The new VP finance discovered the questionable purchases this summer. Rose, elected as this year’s president, was called in for questioning by DSU. Upon failing to explain the purchases, she was asked to resign.

This September, the reshuffled union executives tallied all past expenses and filed a report with Montréal police. With $43,000 unaccounted for, the case is being investigated and a civil lawsuit prepared.

“We’re hoping we’ll be able to recuperate all the money,” said Brenchley. “We want to be as transparent as possible and show our students that the union is functioning.”

DSU, which received $280,000 in student fees last year, has yet to publish any financial statements since it was accredited three years ago.

At a general assembly meeting held Nov. 17, DSU told students that their financial policy, designed by Rose, was not tightly controlled, and voted on changes to their charter.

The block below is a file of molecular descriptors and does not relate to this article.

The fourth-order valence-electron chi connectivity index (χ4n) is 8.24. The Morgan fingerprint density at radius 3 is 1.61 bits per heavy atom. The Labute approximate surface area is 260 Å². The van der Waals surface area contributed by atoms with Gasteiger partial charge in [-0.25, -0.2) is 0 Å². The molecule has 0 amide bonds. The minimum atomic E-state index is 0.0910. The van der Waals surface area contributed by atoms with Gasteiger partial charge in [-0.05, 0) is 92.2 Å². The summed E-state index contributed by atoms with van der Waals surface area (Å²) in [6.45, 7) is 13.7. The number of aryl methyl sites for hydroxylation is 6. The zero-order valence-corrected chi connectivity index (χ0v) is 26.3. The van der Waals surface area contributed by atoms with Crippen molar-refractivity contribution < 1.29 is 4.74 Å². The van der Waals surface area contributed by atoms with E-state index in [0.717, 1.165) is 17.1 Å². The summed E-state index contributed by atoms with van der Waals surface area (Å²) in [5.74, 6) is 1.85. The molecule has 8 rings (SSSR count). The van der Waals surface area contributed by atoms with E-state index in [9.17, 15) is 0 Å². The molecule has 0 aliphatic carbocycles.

The changes, all regarding financial policy, will be enforced in 2009. An independent finance committee and bookkeeper will monitor spending and all previous audits will be published. DSU credit cards were revoked at the meeting.

A part of college administration for decades, DSU was accredited in April 2005, making it fully independent. Students protested against the administration for two years before they were allowed the accreditation vote, which was followed by a legal battle against the admins refusal of legal recognition and withholding of funds.

Dawson College is a CEGEP, thus exclusively for Quebec students who enter after Grade 11 to complete two years before a post-secondary education.

Student Julien Déry is circulating a petition calling for the administration to once again manage student activity fees. Déry told the Montréal Gazette that accreditation of CEGEP unions results in “vast amounts of money that teens are managing without experience.”